[PREMIERE] Gina Été – Im Rhy

We’re only two songs into the musical career of Gina Été, yet she’s already a strong contender for our favourite Swiss musician. With a band of musicians gathered from across Europe, Gina’s first single, Mauern, was recorded in San Franciso, completing a truly global introduction. Today we’re premiering Gina’s second single, Im Rhy.

ImRhy-cover
Photo and Header photo by Ina Aydogan – http://ina.johnrossgroup.com

I’m Rhy is a delightfully eerie composition, all rattling pulses of drums, waves of distorted, wobbling synths and rhythmic, minimal bass. At the fore is Gina’s vocal, singing in Swiss-German, even if, like us, you’re not understanding a word, you can hear there’s a passion to the way the words tumble forth.

The first taste of her upcoming Oak Tree EP, Im Rhy marks it out as one of the year’s most exciting new releases. Check out the track below and then read on for Gina’s thoughts on the songs and its inspirations, and some words from the video director Barbara Steinitz.

Im Rhy Commentary by Gina Été

I felt awful. I‘d arrived in this new city, it was all supposed to be exciting, so many new places, bars, festivals, restaurants, parks, students, musicians, other artists… I didn‘t feel excitement. To me it was only those big grey walls, no one to hang out with and the question I was asking myself over and over again – was this the right choice? I‘d moved into a new city – I guess you recognize it from the video ? – because my hometown felt as if it was growing smaller, strangling me at some point. But moving away ment moving away from all of my friends, from my homecountry and most of all – from my band. I saw how my friends were making new friends, my musicians were playing more and more in other bands and how everything seemed to move on easily without me. Suddenly I did not remember, why I‘d wanted to leave, did not feel the strenght to go on on my own, doubted my own aims, my own decisions, my own musical path, wished to be someone else for I feared all I‘d built up would now fall apart. In this moment, in this very desperate, regretful mood, just before I could decide to quit to quit music and start a new life, I wrote this song. Ironically, nothing really fell apart, I now know which friends I will have for a lifetime and the collaboration with my musicians just got more intense and the song is one of their favourite. Still, the feeling is coming back from time to time, the feeling of not having made the right choices, that other people are living the life I‘d wanted to live with ease while I am struggling. But I guess, that is a part of every artists life, if not every humans life. Doubting.

Barbara Steinitz about the music video for „Im Rhy“ by Gina Été

A few months ago I got an invitation from Gina Été to make a video for one of her new songs. I visited a concert of her and her charming band in Berlin and was very pleased to get to know her and her lovely music – melancholic songs that don’t miss a certain humorous way of looking at serious thoughts.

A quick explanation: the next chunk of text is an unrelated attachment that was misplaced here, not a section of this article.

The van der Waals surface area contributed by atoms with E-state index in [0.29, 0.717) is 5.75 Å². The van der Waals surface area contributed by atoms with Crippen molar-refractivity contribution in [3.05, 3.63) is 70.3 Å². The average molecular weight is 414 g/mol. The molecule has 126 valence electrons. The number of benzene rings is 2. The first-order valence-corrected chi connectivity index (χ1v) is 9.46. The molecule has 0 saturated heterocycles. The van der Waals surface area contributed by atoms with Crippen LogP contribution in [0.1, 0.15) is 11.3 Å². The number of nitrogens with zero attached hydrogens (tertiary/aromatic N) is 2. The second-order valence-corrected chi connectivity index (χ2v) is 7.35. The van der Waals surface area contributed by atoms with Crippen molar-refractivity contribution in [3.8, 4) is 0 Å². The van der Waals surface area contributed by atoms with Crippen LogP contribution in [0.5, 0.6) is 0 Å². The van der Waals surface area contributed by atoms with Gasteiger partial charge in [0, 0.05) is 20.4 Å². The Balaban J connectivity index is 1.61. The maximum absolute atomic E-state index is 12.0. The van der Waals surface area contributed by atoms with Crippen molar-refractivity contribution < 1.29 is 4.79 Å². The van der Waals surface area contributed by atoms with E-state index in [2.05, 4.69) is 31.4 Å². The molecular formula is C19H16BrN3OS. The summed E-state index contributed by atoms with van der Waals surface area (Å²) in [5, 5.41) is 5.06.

„Im Rhy“ attracted me especially for two reasons: First I have lived in different cities and countries too. I can remember that moment, when you arrive in a new place, get thrown into a  completely new situation and start to question wether it was a good decision to leave all well known behind and start anew. Probably everybody gets to know this state in one or the other way in one’s life, even without changing cities.

Also I was touched by the language: Im Rhy is sung in swiss german, it has a familiar sound to me as I grew up in Southern Germany, not too far from the Swiss boarder. Also I know both of these cities that grew so important to Gina, Cologne and Basel. The same river runs through them, yet the river is so different in both cities in many aspects.

Gina and me had some chats exchanging ideas about the storyboard of the video, but most of all she let me develop her words freely. As I have already worked using the shadow theatre technique for book illustrations, in puppet shows and partly in another music video, too, I wanted to continue developing this technique. The reduced simplicity of shadow images fits very well with the melancholy of this song. I was vey happy to work with filmmaker Peter Bräunig, who added an important artistic flavour filming and editing the video. Most of the scenes and little tricks are done by hand, pulling threads and wires, using stop motion with movable puppets and animating the shadows by moving hand-lights, but Peter also used some simple effects working with layers, cross-fades and colouring in the post production process.

I guess all the rest is self-explanatory.

For more about me and my work, visit http://www.barbara-steinitz.de

Oak Tree is out in June via Lauter. Click HERE for more information on Gina Été

 

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